|Place of Birth||Litchfield, CT, USA|
|Place of Death||New York, NY, USA|
|Birth Name||Alice Trumbull|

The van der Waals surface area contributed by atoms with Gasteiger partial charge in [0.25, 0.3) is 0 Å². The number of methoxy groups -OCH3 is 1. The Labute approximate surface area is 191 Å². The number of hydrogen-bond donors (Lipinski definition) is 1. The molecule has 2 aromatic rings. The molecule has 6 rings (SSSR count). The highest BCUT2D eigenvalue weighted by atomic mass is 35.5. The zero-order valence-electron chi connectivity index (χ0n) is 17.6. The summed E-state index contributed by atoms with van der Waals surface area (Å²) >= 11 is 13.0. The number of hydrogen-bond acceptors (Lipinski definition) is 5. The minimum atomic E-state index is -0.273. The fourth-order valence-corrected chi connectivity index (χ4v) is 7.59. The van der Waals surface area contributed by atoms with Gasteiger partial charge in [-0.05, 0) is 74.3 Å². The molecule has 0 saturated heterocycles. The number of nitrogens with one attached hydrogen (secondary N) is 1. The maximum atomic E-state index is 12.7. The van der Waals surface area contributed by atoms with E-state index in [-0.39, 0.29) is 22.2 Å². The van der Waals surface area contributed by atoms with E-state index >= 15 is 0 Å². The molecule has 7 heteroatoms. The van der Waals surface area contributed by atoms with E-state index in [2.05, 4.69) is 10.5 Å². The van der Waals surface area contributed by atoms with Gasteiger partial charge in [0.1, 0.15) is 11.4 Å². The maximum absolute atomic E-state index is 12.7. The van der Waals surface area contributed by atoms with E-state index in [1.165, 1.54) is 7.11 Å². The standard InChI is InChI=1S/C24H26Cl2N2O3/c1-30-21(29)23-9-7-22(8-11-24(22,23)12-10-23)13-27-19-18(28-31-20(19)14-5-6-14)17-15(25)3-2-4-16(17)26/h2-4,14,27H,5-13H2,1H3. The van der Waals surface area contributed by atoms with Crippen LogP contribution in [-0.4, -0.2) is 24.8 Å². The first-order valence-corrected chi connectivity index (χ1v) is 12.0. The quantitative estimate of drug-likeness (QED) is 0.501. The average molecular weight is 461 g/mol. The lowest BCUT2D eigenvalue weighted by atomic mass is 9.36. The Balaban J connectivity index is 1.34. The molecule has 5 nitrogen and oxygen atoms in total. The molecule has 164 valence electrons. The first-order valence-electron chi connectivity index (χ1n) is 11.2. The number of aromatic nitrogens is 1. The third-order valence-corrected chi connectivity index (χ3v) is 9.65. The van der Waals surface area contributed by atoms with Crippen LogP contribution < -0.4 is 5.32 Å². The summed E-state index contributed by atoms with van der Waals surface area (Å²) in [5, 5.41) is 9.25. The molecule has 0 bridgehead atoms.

Alice Trumbull Mason, born 1904 in Litchfield, Connecticut, enjoyed the distinct benefit of growing up in a creative family. Her mother Anne Train Trumbull (1865-1930) painted before having children, and her father was a descendant of John Trumbull (1756-1843), the great American history painter.1 Like her mother before her, Mason spent a significant time in Europe during her youth absorbing the cultural and artistic past. Her first exposure to artistic training occurred in the early 1920s, when Mason studied painting at the British Academy, learned the history of art, sketched local masterpieces and nearby landscapes, and wrote poetry.2 Between roughly 1924 and 1928, Mason enrolled in life class of the realist painter Charles W. Hawthorne (1872-1930) at the National Academy of Design. Hawthorne seems to have referred Mason to study with one of his former students, Arshile Gorky (1904-1948), who was then teaching at the Grand Central School of Art, and Mason learned through Gorky to incorporate synthetic cubism into her still lives as early as 1929.3 Her career slowed down in the early 1930s with her marriage to Warwood Mason and the births of two children in 1932 and 1933, but she remained active in the literary world corresponding with William Carlos Williams and Gertrude Stein. Mason restarted her painting career in 1935, becoming a founding member of the Associated Abstract Artists group and having solo shows at the Museum of Living Art (1942) and Rose Fried’s Pinacotheca (1948). Mason came to Atelier 17 once it had moved down to its Eight Street location, probably after meeting Hayter and other workshop members at one of the popular social hangouts in the Village.4 Her first etchings, produced in 1945, allowed her to develop further what she called her “architectural” abstraction by exploring techniques like pressing fabric and other textures into soft ground etching. Working at Atelier 17 also opened up many opportunities for Mason to expand her professional network and distribute nonobjective prints more widely than she could her paintings. She continued printing color woodcuts until a few years before her death in 1971. Mason’s commitment to geometric abstraction never flagged, and her color woodcuts further developed her experimentation with biomorphic shapes across textures, colors, and dimensional planes. Mason installed a press in her uptown studio, a long-term loan from fellow Atelier 17 member Letterio Calapai (1902–1993), which enabled her to print the woodcuts more efficiently.5 Painting remained important to Mason, but these woodcuts were instrumental to maintaining the circulation of her name within national and international exhibitions of American modernist printmaking.